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What this school district just started doing to innocent children has privacy advocates outraged

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Privacy advocates are concerned about what looks to them like Big Brother overreach in an Illinois elementary school.

The Harrison Street Elementary School in Geneva has installed a new thumbprint scanner for students to pay for their meals and keep track of their accounts, Daily Herald reported.

“It’s good, because you don’t have to carry your own money or anything like that,” Quinlan Bobeczko told the Herald. “It’s just there. Your thumb is easy, because you just have to put your thumb on (the device).”

“As a parent, I love it,” principal Brenna Westerhoff opined.

The thumb scanners replaced another biometric device by PushCoin Inc. that the school used last year. These types of devices are growing in popularity and other districts are looking to implement the scanners, the Herald reported.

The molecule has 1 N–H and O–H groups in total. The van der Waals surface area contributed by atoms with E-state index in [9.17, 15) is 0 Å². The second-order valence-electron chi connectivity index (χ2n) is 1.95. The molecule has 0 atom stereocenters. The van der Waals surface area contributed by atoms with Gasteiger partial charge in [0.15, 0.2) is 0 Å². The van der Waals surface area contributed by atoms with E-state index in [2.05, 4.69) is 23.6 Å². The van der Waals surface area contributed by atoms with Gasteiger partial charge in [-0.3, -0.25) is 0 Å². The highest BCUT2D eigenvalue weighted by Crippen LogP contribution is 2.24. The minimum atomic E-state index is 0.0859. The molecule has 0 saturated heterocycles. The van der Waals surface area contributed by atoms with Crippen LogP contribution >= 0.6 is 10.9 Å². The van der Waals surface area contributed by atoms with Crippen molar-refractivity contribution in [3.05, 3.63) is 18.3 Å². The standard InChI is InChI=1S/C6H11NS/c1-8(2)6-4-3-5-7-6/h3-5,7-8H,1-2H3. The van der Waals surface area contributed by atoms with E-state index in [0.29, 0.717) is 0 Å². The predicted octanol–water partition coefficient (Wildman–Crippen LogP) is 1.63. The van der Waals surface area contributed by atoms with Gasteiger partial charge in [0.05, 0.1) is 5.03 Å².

But not everyone thinks they are a good idea.

“We’re getting so used to giving up data about ourselves,” child psychology professor Laura Kastner told the Herald.

“At some point, Big Brother is going to have a lot of information on us and where is that going to go?” she added. “And that’s just for parents to consider. But from a kid point of view, they have no idea what they’re giving up and, once again, the slippery slope in what’s called habituation.”

American Civil Liberties spokesman Ed Yohnka agreed.

“I think it undermines the notion of really thinking about the importance of your biometrics as a matter of privacy,” Yohnka told the Herald. “I think in this age, when so much is available and so much is accessible online about us and there is all of this information that floats out there, to begin to include in this one’s biometrics, it really does raise some legitimate concerns.”

Parents are able to opt out and use a card if they want to.

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Carmine Sabia


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